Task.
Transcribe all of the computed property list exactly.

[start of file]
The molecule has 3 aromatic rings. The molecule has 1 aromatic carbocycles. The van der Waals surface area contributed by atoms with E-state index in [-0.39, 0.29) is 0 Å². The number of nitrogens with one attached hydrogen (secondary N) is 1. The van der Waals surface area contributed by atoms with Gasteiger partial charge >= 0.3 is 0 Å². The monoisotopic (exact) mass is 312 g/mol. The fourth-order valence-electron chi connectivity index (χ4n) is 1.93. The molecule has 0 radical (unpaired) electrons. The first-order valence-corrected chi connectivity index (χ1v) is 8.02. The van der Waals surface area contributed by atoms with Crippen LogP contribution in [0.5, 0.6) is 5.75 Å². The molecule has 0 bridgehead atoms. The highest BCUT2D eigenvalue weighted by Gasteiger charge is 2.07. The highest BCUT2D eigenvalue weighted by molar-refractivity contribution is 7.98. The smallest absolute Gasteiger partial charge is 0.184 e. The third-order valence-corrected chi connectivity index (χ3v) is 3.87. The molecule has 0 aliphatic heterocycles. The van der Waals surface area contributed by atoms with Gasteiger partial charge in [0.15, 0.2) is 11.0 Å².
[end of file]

The molecule has 3 aromatic rings. The molecule has 1 aromatic carbocycles. The van der Waals surface area contributed by atoms with E-state index in [-0.39, 0.29) is 0 Å². The number of nitrogens with one attached hydrogen (secondary N) is 1. The van der Waals surface area contributed by atoms with Gasteiger partial charge >= 0.3 is 0 Å². The monoisotopic (exact) mass is 312 g/mol. The fourth-order valence-electron chi connectivity index (χ4n) is 1.93. The molecule has 0 radical (unpaired) electrons. The first-order valence-corrected chi connectivity index (χ1v) is 8.02. The van der Waals surface area contributed by atoms with Crippen LogP contribution in [0.5, 0.6) is 5.75 Å². The molecule has 0 bridgehead atoms. The highest BCUT2D eigenvalue weighted by Gasteiger charge is 2.07. The highest BCUT2D eigenvalue weighted by molar-refractivity contribution is 7.98. The smallest absolute Gasteiger partial charge is 0.184 e. The third-order valence-corrected chi connectivity index (χ3v) is 3.87. The molecule has 0 aliphatic heterocycles. The van der Waals surface area contributed by atoms with Gasteiger partial charge in [0.15, 0.2) is 11.0 Å².